Monday, July 26, 2010

Our shops and our animal welfare work

Our 2nd hand bookshop at 188 Mill Road
Some of the comments from visitors to our shops over the weekend made me realise many people don't really know how our fundraising activities relate to what we do locally to help animals.

All the profits from our shops (after we've paid the rent, rates etc.) go to pay the costs of running our animal clinic, providing care for animals that we've had to take in and other work to help animals in the local region.

We need to raise this money because there is no government funding to pay for the work we do.

At the end of each day, the staff and volunteers count up the shop's takings and pay them into the branch bank account. This money is then available to pay bills, such as the charges for boarding animals in kennels before rehoming and from vets for treating injured and sick animals. Fees paid by clinic users are paid into the same bank account and go towards paying the University's charge for providing qualified vets to treat animals at the clinic. We pay roughly half their charges using money we've raised by fund-raising activities such as our shops, and the clinic fees pay the other half. Periodically they send me their bills and I make out cheques to pay them. These are then counter-signed by a second member of the branch committee and posted off to the vets and kennels. I enter up the amounts in a spreadsheet to keep a record of how much we've spent each month and how low our funds are getting.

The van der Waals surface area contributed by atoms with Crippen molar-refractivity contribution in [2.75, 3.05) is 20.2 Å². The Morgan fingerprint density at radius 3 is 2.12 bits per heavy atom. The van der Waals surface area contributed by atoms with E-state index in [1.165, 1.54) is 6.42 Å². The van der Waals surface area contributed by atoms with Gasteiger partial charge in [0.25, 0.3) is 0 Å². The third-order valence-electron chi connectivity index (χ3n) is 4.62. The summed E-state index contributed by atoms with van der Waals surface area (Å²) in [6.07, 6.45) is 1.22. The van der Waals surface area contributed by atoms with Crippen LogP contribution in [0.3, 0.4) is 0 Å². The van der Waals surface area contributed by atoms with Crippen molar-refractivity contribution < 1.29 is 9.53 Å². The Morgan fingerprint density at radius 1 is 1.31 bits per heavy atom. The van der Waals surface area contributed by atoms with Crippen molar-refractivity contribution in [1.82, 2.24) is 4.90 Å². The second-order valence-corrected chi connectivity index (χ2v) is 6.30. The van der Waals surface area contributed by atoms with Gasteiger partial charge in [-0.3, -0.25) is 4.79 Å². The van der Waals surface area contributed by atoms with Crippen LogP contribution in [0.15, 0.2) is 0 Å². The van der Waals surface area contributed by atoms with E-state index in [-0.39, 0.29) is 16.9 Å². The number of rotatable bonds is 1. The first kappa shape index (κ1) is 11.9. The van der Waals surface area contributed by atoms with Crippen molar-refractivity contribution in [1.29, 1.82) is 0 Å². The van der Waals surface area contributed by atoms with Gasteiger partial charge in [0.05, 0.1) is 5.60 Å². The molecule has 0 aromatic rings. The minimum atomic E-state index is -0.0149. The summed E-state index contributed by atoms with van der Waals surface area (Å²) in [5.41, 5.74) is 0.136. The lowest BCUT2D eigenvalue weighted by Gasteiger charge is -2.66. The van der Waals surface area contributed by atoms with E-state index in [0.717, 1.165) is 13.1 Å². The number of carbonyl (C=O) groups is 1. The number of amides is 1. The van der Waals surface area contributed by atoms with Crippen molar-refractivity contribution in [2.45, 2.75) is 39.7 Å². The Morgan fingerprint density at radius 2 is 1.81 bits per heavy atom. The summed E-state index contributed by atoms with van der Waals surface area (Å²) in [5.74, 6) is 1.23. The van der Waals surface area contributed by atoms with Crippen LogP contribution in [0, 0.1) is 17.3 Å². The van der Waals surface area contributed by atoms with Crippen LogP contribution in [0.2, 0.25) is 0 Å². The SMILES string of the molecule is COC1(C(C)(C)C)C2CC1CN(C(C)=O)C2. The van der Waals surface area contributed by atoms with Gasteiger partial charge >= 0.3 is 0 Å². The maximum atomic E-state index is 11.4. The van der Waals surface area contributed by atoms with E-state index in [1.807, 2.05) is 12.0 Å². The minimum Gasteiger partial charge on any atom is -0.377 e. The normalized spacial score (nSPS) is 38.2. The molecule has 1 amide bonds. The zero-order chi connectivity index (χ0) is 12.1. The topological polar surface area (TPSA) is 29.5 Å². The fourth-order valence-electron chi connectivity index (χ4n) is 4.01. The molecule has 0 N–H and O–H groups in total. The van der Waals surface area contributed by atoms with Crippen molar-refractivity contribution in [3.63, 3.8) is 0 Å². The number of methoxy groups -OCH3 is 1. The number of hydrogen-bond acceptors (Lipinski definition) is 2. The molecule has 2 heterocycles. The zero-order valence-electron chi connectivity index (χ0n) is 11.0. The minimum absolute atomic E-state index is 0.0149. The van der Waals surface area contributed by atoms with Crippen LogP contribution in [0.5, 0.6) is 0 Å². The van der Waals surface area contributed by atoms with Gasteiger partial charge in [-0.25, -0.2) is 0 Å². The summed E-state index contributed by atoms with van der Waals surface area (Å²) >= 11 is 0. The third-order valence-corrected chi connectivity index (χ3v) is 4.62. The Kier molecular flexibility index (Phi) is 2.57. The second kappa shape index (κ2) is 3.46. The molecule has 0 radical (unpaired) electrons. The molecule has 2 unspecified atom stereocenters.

Last month we spent:
  • £1,263 on boarding animals waiting to be rehomed
  • £1,702 on veterinary treatments at private vets
  • £13,786 on treatments at our clinic
Without the shops to pay part of the cost we would need to increase the clinic fees a lot and that would mean some of the very poorest pet owners probably couldn't afford to use it any more, so it is very important that they make enough profit to support the clinic.

The money we raise is also an essential lifeline for injured animals because it means that vets who have animals whose owner is unknown brought in to them can give at least some treatment rather than always putting them to sleep.

The money we raise isn't sent away to swell some "funds" elsewhere; it's used directly to provide help for animals locally.

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